The Philips way?
Where will the Hirai-Yoshida-Totoki trio take Sony? Will they try to become like Apple of the U.S., whose iPod and iPhone displaced the Walkman? Or perhaps Samsung Electronics of South Korea, which overwhelms the competition with sheer quantity?
Sony, it turns out, seems to want to emulate Philips, a Dutch company founded in 1891 as a maker of electric bulbs.
Sources say Sony is closely analyzing Philips' management reforms. The European company was once a rival in audiovisual products such as TVs, but it has almost entirely pulled out of that business over the past decade or so. In 2013, Philips removed the word "Electronics" from its name; it also cut its workforce by more than half.
Today, Philips' main source of profit is medical equipment. Thanks to a series of restructuring steps, the company posted a net profit of 1.2 billion euros ($1.64 billion) for the fiscal year through December, up from a 3.2 billion euro loss in 2002.
Given that Philips divested its TV business, a senior official at one financial institution thinks Sony's TV spinoff is but a step toward a future sale.
Eiichi Katayama, an analyst at Merrill Lynch Japan Securities, argues Sony should "lock in" lifetime customers by selling game consoles, movies and music to young people and offering insurance and banking services through adulthood.
While Sony's TV business has suffered 10 straight years of operating losses -- and the overall electronics business has been in the red for three -- Sony's financial and entertainment arms have been reliably profitable. At the earnings announcement May 14, Yoshida tellingly referred to Sony's three core businesses in this order: financial, entertainment and electronics.
But not everyone believes that order is appropriate. "Without the TV business, it's no longer Sony," said Tamotsu Iba, the company's still-influential former vice chairman.
Shizuo Takashino, the producer of the Walkman and a former executive deputy president, struck a similar note. "Sony's DNA used to center on creating the world's first or best products," he said. "But as eccentrics have been ousted from the company, today's Sony can only create bland products."
Another former official piled on. "None of the present executives invented hit products. A Sony that has lost its spirit has no reason to exist."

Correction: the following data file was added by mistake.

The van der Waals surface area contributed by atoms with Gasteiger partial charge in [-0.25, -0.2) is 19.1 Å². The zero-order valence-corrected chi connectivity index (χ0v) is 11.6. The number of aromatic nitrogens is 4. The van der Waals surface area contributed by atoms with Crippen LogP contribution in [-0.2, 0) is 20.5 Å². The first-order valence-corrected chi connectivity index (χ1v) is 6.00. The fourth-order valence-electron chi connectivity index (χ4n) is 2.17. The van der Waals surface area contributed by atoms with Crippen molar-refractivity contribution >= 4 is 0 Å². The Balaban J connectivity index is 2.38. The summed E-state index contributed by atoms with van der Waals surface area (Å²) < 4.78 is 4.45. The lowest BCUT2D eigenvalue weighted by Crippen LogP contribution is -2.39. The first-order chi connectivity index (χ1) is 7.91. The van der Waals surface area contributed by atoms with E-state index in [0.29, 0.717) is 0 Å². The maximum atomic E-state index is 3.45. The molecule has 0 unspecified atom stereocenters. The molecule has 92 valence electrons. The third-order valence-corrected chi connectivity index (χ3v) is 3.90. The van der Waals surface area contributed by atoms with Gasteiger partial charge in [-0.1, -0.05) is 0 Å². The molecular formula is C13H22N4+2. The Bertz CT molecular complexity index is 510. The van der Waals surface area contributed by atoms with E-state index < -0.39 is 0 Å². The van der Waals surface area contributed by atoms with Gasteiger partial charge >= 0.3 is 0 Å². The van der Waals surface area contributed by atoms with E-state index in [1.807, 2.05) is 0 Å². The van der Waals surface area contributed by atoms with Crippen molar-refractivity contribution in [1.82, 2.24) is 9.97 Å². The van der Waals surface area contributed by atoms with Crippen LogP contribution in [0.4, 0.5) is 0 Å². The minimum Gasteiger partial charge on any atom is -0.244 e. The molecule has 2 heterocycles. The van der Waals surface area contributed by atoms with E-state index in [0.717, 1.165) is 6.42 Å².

Something has to give. Moody's Japan in January lowered Sony's credit rating to speculative status. Hirai cannot allow the company, which has more than 100,000 employees, to keep sinking. The trio at the top is aiming for a rational reordering of priorities in pursuit of corporate value, following the example of Philips.
Yet rationality alone will not inspire the troops. Probably conscious of the criticism that Sony has lost its "Sonyness," Hirai has been making a point of emphasizing the company's tradition of innovation.
A recent TV commercial ( http://www.sony.net/SonyInfo/bemoved/ ), which aired mainly in the U.S., highlights that tradition and features two actors who resemble the company's revered founders, Masaru Ibuka and Akio Morita.
Speaking to new employees who joined the company in April, Hirai said that since day one, "Sony has passed down a free and open-minded corporate culture and a spirit of doing what others do not."
One senior Sony official expressed confidence that the "true Hirai team" will pull off a turnaround. Saito, the former chief strategy officer, and Masaru Kato, the former CFO, were both part of Stringer's circle.
Sony's lineup of outside directors will also change June 19, with new members to include John Roos, the former U.S. ambassador to Japan. Roos has a lot of connections in Silicon Valley.
While Sony may be getting an infusion of fresh thinking, the management changes increase the pressure on Hirai. Now in his third year at the helm, he will finally be surrounded by executives he selected himself. This will make it harder for Hirai to dodge criticism if he fails to engineer a swift recovery.